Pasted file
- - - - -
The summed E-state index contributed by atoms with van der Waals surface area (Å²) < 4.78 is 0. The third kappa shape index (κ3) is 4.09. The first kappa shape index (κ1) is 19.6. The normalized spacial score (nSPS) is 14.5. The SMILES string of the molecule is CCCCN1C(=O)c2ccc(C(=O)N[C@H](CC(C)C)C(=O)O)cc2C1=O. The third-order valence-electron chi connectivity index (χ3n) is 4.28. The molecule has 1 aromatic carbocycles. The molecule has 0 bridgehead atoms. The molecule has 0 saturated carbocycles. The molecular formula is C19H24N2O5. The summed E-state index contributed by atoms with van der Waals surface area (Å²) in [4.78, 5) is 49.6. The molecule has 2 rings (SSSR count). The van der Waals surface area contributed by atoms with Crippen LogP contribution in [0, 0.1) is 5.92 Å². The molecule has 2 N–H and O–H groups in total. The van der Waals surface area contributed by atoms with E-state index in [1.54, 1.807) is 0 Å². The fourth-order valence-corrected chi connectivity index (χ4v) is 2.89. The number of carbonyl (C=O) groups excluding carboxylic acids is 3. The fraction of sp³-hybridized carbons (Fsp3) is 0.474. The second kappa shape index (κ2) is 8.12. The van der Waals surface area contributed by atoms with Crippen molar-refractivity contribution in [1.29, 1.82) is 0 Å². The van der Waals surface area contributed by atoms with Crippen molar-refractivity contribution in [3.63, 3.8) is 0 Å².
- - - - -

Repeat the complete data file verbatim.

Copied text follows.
The summed E-state index contributed by atoms with van der Waals surface area (Å²) < 4.78 is 0. The third kappa shape index (κ3) is 4.09. The first kappa shape index (κ1) is 19.6. The normalized spacial score (nSPS) is 14.5. The SMILES string of the molecule is CCCCN1C(=O)c2ccc(C(=O)N[C@H](CC(C)C)C(=O)O)cc2C1=O. The third-order valence-electron chi connectivity index (χ3n) is 4.28. The molecule has 1 aromatic carbocycles. The molecule has 0 bridgehead atoms. The molecule has 0 saturated carbocycles. The molecular formula is C19H24N2O5. The summed E-state index contributed by atoms with van der Waals surface area (Å²) in [4.78, 5) is 49.6. The molecule has 2 rings (SSSR count). The van der Waals surface area contributed by atoms with Crippen LogP contribution in [0, 0.1) is 5.92 Å². The molecule has 2 N–H and O–H groups in total. The van der Waals surface area contributed by atoms with E-state index in [1.54, 1.807) is 0 Å². The fourth-order valence-corrected chi connectivity index (χ4v) is 2.89. The number of carbonyl (C=O) groups excluding carboxylic acids is 3. The fraction of sp³-hybridized carbons (Fsp3) is 0.474. The second kappa shape index (κ2) is 8.12. The van der Waals surface area contributed by atoms with Crippen molar-refractivity contribution in [1.29, 1.82) is 0 Å². The van der Waals surface area contributed by atoms with Crippen molar-refractivity contribution in [3.63, 3.8) is 0 Å².